ABM is also expensive and time-consuming. For the greatest impact, your ideal customer profile should be large businesses with large deal sizes, typically over $20k.
While the sales funnel is often depicted as an inverted triangle, picture account-based marketing as a pyramid—or inverted funnel if you prefer consistency—with three components.
Instead of a wide opening for many leads, the funnel starts with the smallest part. This is your targeted audience.
The second component is your marketing strategy. You’ll guide your selected accounts through a personalized buying experience based on their specific pain points and needs.
The last component is converting and retaining your leads. Your job doesn’t end once you make a sale. Instead, continue using ABM to maintain a network of loyal customers.
ABM unifies your sales and marketing teams, so they move as one unit towards a common goal instead of acting like estranged relatives. Rather, they work side-by-side as they market and convert leads from start to finish using highly targeted strategies.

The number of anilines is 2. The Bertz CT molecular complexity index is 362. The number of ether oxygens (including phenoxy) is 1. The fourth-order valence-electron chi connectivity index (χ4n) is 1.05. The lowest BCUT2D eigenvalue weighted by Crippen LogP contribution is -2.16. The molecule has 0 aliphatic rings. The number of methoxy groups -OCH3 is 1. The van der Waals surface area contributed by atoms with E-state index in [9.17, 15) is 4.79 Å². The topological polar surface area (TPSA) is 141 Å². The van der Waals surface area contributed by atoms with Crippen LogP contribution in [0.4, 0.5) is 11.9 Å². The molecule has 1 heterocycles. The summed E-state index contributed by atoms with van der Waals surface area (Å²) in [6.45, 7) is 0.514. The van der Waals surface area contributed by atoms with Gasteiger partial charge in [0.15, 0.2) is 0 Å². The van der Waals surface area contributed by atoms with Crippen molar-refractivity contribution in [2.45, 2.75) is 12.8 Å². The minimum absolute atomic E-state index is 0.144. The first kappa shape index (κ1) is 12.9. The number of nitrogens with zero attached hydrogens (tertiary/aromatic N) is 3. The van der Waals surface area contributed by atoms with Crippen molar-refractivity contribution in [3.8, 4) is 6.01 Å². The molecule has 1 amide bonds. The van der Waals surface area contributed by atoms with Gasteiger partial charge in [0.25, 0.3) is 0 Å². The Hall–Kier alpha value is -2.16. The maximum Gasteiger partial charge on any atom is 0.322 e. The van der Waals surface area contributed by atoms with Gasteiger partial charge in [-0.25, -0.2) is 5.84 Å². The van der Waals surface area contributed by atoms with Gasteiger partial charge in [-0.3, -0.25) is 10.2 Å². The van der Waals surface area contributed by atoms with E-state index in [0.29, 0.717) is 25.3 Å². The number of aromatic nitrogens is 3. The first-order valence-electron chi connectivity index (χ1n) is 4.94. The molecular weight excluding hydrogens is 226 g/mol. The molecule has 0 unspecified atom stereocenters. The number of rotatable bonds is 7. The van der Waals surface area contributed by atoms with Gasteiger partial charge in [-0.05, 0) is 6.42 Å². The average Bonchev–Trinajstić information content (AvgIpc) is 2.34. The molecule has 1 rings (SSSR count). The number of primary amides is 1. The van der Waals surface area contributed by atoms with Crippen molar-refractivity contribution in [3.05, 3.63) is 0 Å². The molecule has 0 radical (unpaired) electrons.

Here are three additional benefits of using account-based marketing:
The seamless sales and marketing interaction, investment in targeted leads, and deeper customer relationships solve many marketing challenges teams often face.
Here are a few of these challenges and how ABM solves them:
The personal relationship developed with businesses over the ABM process opens the door to a longer relationship even after the initial sale.
Here’s a closer look at some of the most effective account-based marketing tactics.
Gather data and analyze results from the start of your strategy all the way through conversion. The data you collect will help you personalize your process and adjust it along the way to meet your prospect’s most pressing needs.